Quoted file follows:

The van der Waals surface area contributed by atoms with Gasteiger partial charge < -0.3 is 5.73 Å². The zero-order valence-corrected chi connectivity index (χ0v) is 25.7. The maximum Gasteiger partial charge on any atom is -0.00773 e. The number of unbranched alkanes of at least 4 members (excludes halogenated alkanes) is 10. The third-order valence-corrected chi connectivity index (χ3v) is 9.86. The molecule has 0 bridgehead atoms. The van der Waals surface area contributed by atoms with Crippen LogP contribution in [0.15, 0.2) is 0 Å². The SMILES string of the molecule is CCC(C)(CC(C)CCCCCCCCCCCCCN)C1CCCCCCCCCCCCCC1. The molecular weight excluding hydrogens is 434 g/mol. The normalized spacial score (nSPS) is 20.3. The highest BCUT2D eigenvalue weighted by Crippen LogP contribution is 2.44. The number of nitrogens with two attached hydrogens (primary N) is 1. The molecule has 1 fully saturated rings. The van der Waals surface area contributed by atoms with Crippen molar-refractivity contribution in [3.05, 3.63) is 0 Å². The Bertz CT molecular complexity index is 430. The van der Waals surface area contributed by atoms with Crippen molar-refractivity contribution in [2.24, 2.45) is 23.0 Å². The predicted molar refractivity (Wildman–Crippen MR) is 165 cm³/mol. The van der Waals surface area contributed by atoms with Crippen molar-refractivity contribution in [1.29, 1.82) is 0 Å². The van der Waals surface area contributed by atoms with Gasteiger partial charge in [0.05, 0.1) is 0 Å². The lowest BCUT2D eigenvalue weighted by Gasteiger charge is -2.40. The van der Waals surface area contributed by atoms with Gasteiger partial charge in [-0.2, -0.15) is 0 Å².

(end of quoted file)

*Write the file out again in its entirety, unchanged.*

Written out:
The van der Waals surface area contributed by atoms with Gasteiger partial charge < -0.3 is 5.73 Å². The zero-order valence-corrected chi connectivity index (χ0v) is 25.7. The maximum Gasteiger partial charge on any atom is -0.00773 e. The number of unbranched alkanes of at least 4 members (excludes halogenated alkanes) is 10. The third-order valence-corrected chi connectivity index (χ3v) is 9.86. The molecule has 0 bridgehead atoms. The van der Waals surface area contributed by atoms with Crippen LogP contribution in [0.15, 0.2) is 0 Å². The SMILES string of the molecule is CCC(C)(CC(C)CCCCCCCCCCCCCN)C1CCCCCCCCCCCCCC1. The molecular weight excluding hydrogens is 434 g/mol. The normalized spacial score (nSPS) is 20.3. The highest BCUT2D eigenvalue weighted by Crippen LogP contribution is 2.44. The number of nitrogens with two attached hydrogens (primary N) is 1. The molecule has 1 fully saturated rings. The van der Waals surface area contributed by atoms with Crippen molar-refractivity contribution in [3.05, 3.63) is 0 Å². The Bertz CT molecular complexity index is 430. The van der Waals surface area contributed by atoms with Crippen molar-refractivity contribution in [2.24, 2.45) is 23.0 Å². The predicted molar refractivity (Wildman–Crippen MR) is 165 cm³/mol. The van der Waals surface area contributed by atoms with Crippen molar-refractivity contribution in [1.29, 1.82) is 0 Å². The van der Waals surface area contributed by atoms with Gasteiger partial charge in [0.05, 0.1) is 0 Å². The lowest BCUT2D eigenvalue weighted by Gasteiger charge is -2.40. The van der Waals surface area contributed by atoms with Gasteiger partial charge in [-0.2, -0.15) is 0 Å².